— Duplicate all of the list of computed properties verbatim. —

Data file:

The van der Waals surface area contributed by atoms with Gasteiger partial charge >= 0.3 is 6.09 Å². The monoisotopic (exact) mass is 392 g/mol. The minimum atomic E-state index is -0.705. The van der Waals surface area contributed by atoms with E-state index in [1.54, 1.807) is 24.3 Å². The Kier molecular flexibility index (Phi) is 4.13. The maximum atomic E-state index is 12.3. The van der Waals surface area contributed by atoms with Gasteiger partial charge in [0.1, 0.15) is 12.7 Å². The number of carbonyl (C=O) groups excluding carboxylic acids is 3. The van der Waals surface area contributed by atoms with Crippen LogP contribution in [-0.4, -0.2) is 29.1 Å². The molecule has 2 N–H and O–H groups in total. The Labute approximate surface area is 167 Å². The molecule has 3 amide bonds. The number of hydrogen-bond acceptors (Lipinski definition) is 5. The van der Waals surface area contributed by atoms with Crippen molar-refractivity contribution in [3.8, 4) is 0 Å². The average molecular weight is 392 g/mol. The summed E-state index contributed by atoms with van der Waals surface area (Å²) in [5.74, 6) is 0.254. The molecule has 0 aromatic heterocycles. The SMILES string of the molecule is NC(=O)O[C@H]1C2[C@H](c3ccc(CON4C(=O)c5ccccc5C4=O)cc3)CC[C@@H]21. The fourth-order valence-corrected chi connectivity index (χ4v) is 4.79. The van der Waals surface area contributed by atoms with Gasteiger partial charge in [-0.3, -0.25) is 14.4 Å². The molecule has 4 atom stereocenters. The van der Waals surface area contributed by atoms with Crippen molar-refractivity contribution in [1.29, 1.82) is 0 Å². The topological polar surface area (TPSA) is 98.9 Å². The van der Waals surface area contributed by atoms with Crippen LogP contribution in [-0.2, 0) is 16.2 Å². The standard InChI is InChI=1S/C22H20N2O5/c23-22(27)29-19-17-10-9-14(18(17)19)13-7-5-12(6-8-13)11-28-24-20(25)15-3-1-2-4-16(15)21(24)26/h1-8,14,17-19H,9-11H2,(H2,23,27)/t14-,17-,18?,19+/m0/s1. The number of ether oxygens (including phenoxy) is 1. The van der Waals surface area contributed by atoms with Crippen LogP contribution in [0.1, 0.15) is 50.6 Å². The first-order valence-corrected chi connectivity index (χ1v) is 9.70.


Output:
The van der Waals surface area contributed by atoms with Gasteiger partial charge >= 0.3 is 6.09 Å². The monoisotopic (exact) mass is 392 g/mol. The minimum atomic E-state index is -0.705. The van der Waals surface area contributed by atoms with E-state index in [1.54, 1.807) is 24.3 Å². The Kier molecular flexibility index (Phi) is 4.13. The maximum atomic E-state index is 12.3. The van der Waals surface area contributed by atoms with Gasteiger partial charge in [0.1, 0.15) is 12.7 Å². The number of carbonyl (C=O) groups excluding carboxylic acids is 3. The van der Waals surface area contributed by atoms with Crippen LogP contribution in [-0.4, -0.2) is 29.1 Å². The molecule has 2 N–H and O–H groups in total. The Labute approximate surface area is 167 Å². The molecule has 3 amide bonds. The number of hydrogen-bond acceptors (Lipinski definition) is 5. The van der Waals surface area contributed by atoms with Crippen molar-refractivity contribution in [3.8, 4) is 0 Å². The average molecular weight is 392 g/mol. The summed E-state index contributed by atoms with van der Waals surface area (Å²) in [5.74, 6) is 0.254. The molecule has 0 aromatic heterocycles. The SMILES string of the molecule is NC(=O)O[C@H]1C2[C@H](c3ccc(CON4C(=O)c5ccccc5C4=O)cc3)CC[C@@H]21. The fourth-order valence-corrected chi connectivity index (χ4v) is 4.79. The van der Waals surface area contributed by atoms with Gasteiger partial charge in [-0.3, -0.25) is 14.4 Å². The molecule has 4 atom stereocenters. The van der Waals surface area contributed by atoms with Crippen molar-refractivity contribution in [1.29, 1.82) is 0 Å². The topological polar surface area (TPSA) is 98.9 Å². The van der Waals surface area contributed by atoms with Crippen LogP contribution in [-0.2, 0) is 16.2 Å². The standard InChI is InChI=1S/C22H20N2O5/c23-22(27)29-19-17-10-9-14(18(17)19)13-7-5-12(6-8-13)11-28-24-20(25)15-3-1-2-4-16(15)21(24)26/h1-8,14,17-19H,9-11H2,(H2,23,27)/t14-,17-,18?,19+/m0/s1. The number of ether oxygens (including phenoxy) is 1. The van der Waals surface area contributed by atoms with Crippen LogP contribution in [0.1, 0.15) is 50.6 Å². The first-order valence-corrected chi connectivity index (χ1v) is 9.70.